Thursday, May 23, 2019

Ideal Classroom Essay

When a teacher ask students what their ideal classroom is most people would usually reply with no teachers to teach us and we can use our phones whenever we want, we can just chill and sleep. However, the students never think about the consequences to that. Which are that we will non be wide-awake for any major tests and will fail tremendously. My ideal classroom consists of a handful of students, the students prepareting along with each other without having any problems, and a enormous teacher with a lot of patience. My ideal classroom has less than the average amount of students.I would like to have between ten through 15 students in all my classrooms. That is because the less the students the more time the teacher can help all students individually. This will help us be better students and well enroll more we will also learn more. With smaller classrooms the students will have the chance to communicate with every student in the class. This will help us not be strangers to o ne another, and we will be able to get along. If we all get along that makes things a lot simpler and there will not be any fights or altercations between one another.This will help the teacher because they wont have to worry about students wanting to get into fights with one another. Since their would be smaller classrooms teachers will be more laid back and they might not assign as much homework. This is also an utility for the teacher because they wont have to grade as much work every single night and theyll be in better moods. This is bang-up for us because the teacher will have more patience and give us extra time for work or will not relieve us up as much whenever we do something dumb.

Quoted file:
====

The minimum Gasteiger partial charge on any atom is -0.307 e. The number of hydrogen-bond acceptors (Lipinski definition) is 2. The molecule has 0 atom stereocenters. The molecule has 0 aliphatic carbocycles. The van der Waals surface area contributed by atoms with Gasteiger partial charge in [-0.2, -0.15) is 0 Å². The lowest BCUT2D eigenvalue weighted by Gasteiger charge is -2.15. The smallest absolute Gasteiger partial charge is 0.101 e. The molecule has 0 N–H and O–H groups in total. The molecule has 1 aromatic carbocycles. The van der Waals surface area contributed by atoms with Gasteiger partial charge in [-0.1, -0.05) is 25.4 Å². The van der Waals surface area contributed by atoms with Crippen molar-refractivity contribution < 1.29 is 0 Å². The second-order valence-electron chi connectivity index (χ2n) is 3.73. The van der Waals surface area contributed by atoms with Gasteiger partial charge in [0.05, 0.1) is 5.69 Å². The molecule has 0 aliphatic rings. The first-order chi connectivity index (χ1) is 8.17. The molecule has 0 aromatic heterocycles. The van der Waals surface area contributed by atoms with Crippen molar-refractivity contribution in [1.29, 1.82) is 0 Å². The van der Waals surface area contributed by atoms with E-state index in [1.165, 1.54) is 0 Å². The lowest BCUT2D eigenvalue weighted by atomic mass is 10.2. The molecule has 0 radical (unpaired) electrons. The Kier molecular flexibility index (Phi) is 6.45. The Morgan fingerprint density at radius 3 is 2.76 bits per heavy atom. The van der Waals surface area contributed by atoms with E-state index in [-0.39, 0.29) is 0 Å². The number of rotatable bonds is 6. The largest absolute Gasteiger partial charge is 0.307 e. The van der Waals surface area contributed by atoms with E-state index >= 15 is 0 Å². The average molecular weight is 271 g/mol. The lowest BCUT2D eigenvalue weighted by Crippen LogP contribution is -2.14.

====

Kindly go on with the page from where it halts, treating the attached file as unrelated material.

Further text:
Wednesday, May 22, 2019

Aqr Delta Strategy Essay